Old 03-31-2009, 11:35 AM
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Originally Posted by Joe View Post

If I get booted out of my house for not making payments, i don't see how i can possibly responsible to come back and cut the grass.

If the county record shows YOU are the homeowner, the city can hold you responsible to not allow the property to become derelict.

I have no idea how this works. I guess if I got booted I'd send a letter to the county recorder indicating a need to update their records removing me as the homeowner?!? ;?
Old 03-31-2009, 11:49 AM
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Originally Posted by Eyeball View Post
If the county record shows YOU are the homeowner, the city can hold you responsible to not allow the property to become derelict.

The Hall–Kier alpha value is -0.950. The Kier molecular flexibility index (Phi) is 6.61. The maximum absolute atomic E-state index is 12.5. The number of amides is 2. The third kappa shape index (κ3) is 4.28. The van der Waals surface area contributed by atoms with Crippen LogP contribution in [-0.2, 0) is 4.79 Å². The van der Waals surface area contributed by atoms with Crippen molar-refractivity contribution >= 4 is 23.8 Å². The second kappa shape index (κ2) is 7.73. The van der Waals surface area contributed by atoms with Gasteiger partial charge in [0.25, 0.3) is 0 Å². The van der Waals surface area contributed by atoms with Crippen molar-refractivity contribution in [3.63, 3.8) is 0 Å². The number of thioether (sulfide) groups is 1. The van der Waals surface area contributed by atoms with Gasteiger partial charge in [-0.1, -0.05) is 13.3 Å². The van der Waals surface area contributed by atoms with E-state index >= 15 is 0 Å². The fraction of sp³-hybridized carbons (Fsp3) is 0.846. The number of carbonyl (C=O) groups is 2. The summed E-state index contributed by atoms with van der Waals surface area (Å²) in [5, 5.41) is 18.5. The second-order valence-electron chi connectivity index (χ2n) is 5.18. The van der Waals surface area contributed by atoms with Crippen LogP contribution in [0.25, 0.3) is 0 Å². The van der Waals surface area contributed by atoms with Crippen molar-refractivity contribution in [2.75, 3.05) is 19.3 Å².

I have no idea how this works. I guess if I got booted I'd send a letter to the county recorder indicating a need to update their records removing me as the homeowner?!? ;?
That's what I was thinking, too. It sounds like the recording process showing the transfer of ownership wasn't executed or wasn't executed properly. If I'm not mistaken, the Mortgagee is supposed to be legally served the papers for repossession, eviction, etc.
so it seems to me that it should be pretty provable that the bank took possession. I have to go with the above theory that the reporter probably doesn't have all the facts straight.Maybe the lady vacated and stopped paying but the legal foreclosure channels hadn't yet taken place.